Crying freedom in the spring, for Ukrainians and others too
Azalea blooms unfurl across Fayetteville’s front yards, heralding the arrival of spring. March winds rustle through the loblolly pines as birds chirp from intertwined branches of newly minted pinecones. The kids are skateboarding down the hilly streets while a neighbor’s grill gives off the appetizing aromas of searing steaks.
In the midst of our often “taken for granted” daily blessings, my heart cries for the loss of freedom and normalcy not only of Ukrainians, but also of Sudanese, Yemenis, Syrians, Haitians, Afghans, Colombians and other people caught up in the horrors of war, drug-related violence, starvation, dislocation, fear and despair.
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My heart cries for the elderly whose golden age is being shattered by the selfish ambitions of belligerent national leaders who have no respect for those they kill and maim. My tears are for the grandparents with no medicine, no health care, and little sleep as the bombs roll through the air.
I cry for the children who have neither food nor drinking water; for families who endure little hope, no peace and face impending death as chaos chokes every breath they take. My heart cries for mothers holding bleeding babies and teenagers hovering over dying parents.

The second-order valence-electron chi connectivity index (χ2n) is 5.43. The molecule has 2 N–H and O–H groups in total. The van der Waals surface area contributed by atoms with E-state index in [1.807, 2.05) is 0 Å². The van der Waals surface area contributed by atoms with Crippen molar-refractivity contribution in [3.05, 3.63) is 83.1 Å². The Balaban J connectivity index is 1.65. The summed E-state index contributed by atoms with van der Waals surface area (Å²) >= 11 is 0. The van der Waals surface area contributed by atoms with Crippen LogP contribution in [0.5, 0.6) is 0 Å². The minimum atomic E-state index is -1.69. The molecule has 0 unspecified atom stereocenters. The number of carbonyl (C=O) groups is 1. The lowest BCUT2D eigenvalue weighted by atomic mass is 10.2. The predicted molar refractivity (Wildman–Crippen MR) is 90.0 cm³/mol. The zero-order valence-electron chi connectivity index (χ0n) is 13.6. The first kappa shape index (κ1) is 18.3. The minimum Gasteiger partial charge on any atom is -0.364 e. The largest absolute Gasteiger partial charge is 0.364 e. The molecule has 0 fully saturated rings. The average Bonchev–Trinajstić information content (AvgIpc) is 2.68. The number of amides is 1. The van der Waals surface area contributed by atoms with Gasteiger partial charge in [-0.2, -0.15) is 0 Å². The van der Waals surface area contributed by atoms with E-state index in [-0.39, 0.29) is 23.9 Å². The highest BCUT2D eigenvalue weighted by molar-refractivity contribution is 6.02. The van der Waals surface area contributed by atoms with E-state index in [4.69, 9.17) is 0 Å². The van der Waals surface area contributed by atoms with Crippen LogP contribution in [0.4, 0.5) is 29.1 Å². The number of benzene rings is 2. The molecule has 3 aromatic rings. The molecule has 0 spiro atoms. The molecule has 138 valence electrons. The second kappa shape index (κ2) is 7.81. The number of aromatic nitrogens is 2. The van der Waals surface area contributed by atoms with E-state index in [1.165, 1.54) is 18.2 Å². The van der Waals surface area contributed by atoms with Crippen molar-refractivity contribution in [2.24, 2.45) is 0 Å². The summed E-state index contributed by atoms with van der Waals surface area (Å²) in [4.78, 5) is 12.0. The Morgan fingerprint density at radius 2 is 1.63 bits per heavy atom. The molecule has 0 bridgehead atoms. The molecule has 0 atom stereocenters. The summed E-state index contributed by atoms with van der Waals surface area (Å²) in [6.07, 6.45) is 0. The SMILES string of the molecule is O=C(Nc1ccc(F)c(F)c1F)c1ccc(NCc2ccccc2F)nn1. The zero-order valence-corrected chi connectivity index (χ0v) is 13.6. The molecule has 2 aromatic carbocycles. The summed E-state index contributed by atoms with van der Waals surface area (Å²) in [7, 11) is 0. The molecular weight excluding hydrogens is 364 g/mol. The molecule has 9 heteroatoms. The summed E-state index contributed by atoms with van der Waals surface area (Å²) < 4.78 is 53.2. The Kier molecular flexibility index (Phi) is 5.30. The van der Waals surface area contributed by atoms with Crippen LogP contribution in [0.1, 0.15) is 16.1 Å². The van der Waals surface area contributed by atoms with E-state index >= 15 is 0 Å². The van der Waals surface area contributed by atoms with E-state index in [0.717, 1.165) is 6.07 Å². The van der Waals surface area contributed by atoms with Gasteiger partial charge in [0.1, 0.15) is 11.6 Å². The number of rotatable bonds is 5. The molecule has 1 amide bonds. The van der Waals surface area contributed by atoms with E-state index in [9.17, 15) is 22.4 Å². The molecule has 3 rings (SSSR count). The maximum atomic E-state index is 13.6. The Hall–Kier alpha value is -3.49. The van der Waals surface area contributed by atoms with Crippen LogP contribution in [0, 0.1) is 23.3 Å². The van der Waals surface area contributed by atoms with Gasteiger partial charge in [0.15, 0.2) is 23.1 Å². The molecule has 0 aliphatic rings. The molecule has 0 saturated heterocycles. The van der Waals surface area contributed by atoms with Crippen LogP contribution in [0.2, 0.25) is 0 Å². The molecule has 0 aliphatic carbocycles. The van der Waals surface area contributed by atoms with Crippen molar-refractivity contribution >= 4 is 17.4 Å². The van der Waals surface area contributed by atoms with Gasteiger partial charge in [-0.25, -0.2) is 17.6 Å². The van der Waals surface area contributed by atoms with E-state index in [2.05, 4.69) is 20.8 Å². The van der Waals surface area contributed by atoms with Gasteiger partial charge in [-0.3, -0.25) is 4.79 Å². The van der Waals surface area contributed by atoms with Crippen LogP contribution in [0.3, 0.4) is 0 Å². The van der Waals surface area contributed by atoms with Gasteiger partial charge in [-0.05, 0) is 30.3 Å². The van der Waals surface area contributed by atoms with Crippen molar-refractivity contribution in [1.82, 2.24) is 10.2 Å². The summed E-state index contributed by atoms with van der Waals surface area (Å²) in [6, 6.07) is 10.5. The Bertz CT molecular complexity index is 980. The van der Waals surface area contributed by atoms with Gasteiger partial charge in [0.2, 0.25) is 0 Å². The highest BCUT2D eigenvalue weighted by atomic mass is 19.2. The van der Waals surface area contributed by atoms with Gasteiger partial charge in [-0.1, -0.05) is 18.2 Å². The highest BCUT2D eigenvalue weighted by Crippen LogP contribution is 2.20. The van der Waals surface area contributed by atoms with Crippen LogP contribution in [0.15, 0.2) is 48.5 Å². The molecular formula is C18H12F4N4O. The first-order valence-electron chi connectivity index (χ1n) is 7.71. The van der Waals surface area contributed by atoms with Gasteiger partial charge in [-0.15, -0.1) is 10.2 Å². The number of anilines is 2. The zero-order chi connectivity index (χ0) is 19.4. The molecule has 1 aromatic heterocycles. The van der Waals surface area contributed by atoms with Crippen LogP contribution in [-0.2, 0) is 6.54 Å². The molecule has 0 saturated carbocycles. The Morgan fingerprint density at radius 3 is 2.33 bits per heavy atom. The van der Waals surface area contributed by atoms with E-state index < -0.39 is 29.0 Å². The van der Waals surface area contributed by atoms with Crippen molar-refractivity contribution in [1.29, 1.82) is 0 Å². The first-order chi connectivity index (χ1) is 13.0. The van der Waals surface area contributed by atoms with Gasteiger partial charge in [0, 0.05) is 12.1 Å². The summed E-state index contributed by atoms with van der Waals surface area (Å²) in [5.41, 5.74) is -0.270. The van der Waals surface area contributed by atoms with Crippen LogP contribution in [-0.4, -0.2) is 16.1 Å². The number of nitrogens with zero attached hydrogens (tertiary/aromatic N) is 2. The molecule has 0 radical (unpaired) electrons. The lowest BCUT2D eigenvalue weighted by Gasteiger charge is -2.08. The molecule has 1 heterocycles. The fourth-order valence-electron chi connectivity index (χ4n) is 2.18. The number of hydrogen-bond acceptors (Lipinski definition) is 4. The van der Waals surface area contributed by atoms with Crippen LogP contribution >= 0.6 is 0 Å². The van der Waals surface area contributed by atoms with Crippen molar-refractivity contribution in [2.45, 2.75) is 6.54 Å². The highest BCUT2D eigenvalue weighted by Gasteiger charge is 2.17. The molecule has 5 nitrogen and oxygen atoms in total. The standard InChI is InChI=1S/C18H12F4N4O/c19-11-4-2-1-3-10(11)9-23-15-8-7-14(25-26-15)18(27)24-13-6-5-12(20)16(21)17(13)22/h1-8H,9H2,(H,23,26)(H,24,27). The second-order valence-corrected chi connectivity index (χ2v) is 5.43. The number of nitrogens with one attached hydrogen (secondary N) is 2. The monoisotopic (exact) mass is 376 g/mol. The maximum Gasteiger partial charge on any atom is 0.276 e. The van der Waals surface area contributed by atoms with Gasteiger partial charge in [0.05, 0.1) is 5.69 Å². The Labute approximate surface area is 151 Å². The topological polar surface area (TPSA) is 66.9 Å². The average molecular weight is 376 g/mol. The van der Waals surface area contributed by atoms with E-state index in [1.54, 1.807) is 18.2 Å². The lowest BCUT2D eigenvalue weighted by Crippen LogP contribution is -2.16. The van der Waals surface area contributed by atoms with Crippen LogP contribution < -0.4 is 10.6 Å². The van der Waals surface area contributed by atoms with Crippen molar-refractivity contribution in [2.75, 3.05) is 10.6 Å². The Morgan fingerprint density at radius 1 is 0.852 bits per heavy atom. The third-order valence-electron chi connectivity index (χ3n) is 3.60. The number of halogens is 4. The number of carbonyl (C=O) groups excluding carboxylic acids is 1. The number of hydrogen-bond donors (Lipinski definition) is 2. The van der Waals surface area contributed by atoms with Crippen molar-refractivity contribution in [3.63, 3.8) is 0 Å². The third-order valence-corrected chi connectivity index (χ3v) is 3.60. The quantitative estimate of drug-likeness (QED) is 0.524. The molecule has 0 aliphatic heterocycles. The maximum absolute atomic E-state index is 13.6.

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Indeed, my heart cries, “Let freedom ring” in Europe, Asia, Africa and the Americas. Can we hear the desperate cries of Ukrainians in Mariupol: “Give me freedom or give me death?” Can we hear cries from kyiv to Khartoum; from Kharkiv to Kabul?
If we truly hear their cries, we must respond with acts of compassion through UNICEF and other humanitarian aid organizations like CARE USA, Doctors Without Borders, and Church World Service. May our tears move us to make generous sacrificial offerings this season of Lent and beyond to help freedom resonate from Ukraine to Haiti.
May our cries generate advocacy for public policies that help the poor and desperate in our world. Go online to find the Bread for the World group and help them urge Congress to support funding for programs to prevent and treat child malnutrition around the world.
Yes, these are just a few examples of how we can cry out for spring for the victims of war in tangible ways that can help alleviate some human suffering. We certainly pray that one day men will stop studying warfare and turn their swords into plowshares.
Hear our cries, O Lord. Incline your ear to us and grant us your peace!
Dr. Johnson is Pastor Emeritus of First Baptist Church, Moore Street in Fayetteville and the author of the book “Alligator Courage”. He can be contacted at [email protected]